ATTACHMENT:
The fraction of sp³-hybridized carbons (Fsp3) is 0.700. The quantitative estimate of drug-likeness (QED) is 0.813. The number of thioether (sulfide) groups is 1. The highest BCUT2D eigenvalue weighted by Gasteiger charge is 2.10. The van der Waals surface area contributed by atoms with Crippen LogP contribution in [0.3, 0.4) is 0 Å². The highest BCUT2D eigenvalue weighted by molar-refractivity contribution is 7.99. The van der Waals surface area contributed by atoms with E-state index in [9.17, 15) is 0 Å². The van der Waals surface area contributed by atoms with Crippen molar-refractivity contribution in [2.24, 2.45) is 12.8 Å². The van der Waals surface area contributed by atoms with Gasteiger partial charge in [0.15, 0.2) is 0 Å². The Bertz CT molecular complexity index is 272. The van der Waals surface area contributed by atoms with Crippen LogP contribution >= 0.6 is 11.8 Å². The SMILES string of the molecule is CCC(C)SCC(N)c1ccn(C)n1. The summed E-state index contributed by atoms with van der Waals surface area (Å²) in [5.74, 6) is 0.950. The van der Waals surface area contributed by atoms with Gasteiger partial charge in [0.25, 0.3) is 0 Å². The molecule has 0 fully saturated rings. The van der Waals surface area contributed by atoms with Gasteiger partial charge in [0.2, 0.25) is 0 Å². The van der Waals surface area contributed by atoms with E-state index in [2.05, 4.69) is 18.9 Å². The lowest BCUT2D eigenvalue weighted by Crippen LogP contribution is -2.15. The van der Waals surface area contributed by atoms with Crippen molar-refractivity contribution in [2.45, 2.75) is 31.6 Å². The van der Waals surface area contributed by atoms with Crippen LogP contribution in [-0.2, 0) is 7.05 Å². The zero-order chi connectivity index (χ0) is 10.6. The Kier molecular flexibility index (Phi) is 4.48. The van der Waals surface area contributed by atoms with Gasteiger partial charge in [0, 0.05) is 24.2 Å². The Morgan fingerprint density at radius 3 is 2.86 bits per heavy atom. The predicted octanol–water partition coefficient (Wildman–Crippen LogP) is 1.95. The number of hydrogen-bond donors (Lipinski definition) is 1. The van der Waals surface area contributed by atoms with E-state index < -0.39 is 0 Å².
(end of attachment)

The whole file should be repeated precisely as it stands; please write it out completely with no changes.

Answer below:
The fraction of sp³-hybridized carbons (Fsp3) is 0.700. The quantitative estimate of drug-likeness (QED) is 0.813. The number of thioether (sulfide) groups is 1. The highest BCUT2D eigenvalue weighted by Gasteiger charge is 2.10. The van der Waals surface area contributed by atoms with Crippen LogP contribution in [0.3, 0.4) is 0 Å². The highest BCUT2D eigenvalue weighted by molar-refractivity contribution is 7.99. The van der Waals surface area contributed by atoms with E-state index in [9.17, 15) is 0 Å². The van der Waals surface area contributed by atoms with Crippen molar-refractivity contribution in [2.24, 2.45) is 12.8 Å². The van der Waals surface area contributed by atoms with Gasteiger partial charge in [0.15, 0.2) is 0 Å². The Bertz CT molecular complexity index is 272. The van der Waals surface area contributed by atoms with Crippen LogP contribution >= 0.6 is 11.8 Å². The SMILES string of the molecule is CCC(C)SCC(N)c1ccn(C)n1. The summed E-state index contributed by atoms with van der Waals surface area (Å²) in [5.74, 6) is 0.950. The van der Waals surface area contributed by atoms with Gasteiger partial charge in [0.25, 0.3) is 0 Å². The molecule has 0 fully saturated rings. The van der Waals surface area contributed by atoms with Gasteiger partial charge in [0.2, 0.25) is 0 Å². The van der Waals surface area contributed by atoms with E-state index in [2.05, 4.69) is 18.9 Å². The lowest BCUT2D eigenvalue weighted by Crippen LogP contribution is -2.15. The van der Waals surface area contributed by atoms with Crippen molar-refractivity contribution in [2.45, 2.75) is 31.6 Å². The van der Waals surface area contributed by atoms with Crippen LogP contribution in [-0.2, 0) is 7.05 Å². The zero-order chi connectivity index (χ0) is 10.6. The Kier molecular flexibility index (Phi) is 4.48. The van der Waals surface area contributed by atoms with Gasteiger partial charge in [0, 0.05) is 24.2 Å². The Morgan fingerprint density at radius 3 is 2.86 bits per heavy atom. The predicted octanol–water partition coefficient (Wildman–Crippen LogP) is 1.95. The number of hydrogen-bond donors (Lipinski definition) is 1. The van der Waals surface area contributed by atoms with E-state index < -0.39 is 0 Å².